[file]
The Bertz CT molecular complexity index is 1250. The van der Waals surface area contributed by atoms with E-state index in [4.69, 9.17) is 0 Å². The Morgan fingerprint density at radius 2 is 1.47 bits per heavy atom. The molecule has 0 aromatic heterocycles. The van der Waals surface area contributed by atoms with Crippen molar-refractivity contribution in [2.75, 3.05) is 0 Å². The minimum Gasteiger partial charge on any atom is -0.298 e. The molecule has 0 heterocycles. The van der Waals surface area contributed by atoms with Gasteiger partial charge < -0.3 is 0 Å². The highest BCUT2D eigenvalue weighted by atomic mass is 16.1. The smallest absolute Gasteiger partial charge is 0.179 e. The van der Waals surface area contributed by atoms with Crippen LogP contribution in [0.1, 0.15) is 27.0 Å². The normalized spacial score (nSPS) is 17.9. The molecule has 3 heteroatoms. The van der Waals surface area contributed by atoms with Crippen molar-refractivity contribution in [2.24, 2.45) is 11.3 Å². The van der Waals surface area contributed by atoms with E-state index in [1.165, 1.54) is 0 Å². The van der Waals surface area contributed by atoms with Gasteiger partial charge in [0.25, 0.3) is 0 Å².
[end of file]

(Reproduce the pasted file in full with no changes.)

The Bertz CT molecular complexity index is 1250. The van der Waals surface area contributed by atoms with E-state index in [4.69, 9.17) is 0 Å². The Morgan fingerprint density at radius 2 is 1.47 bits per heavy atom. The molecule has 0 aromatic heterocycles. The van der Waals surface area contributed by atoms with Crippen molar-refractivity contribution in [2.75, 3.05) is 0 Å². The minimum Gasteiger partial charge on any atom is -0.298 e. The molecule has 0 heterocycles. The van der Waals surface area contributed by atoms with Gasteiger partial charge < -0.3 is 0 Å². The highest BCUT2D eigenvalue weighted by atomic mass is 16.1. The smallest absolute Gasteiger partial charge is 0.179 e. The van der Waals surface area contributed by atoms with Crippen LogP contribution in [0.1, 0.15) is 27.0 Å². The normalized spacial score (nSPS) is 17.9. The molecule has 3 heteroatoms. The van der Waals surface area contributed by atoms with Crippen molar-refractivity contribution in [2.24, 2.45) is 11.3 Å². The van der Waals surface area contributed by atoms with E-state index in [1.165, 1.54) is 0 Å². The van der Waals surface area contributed by atoms with Gasteiger partial charge in [0.25, 0.3) is 0 Å².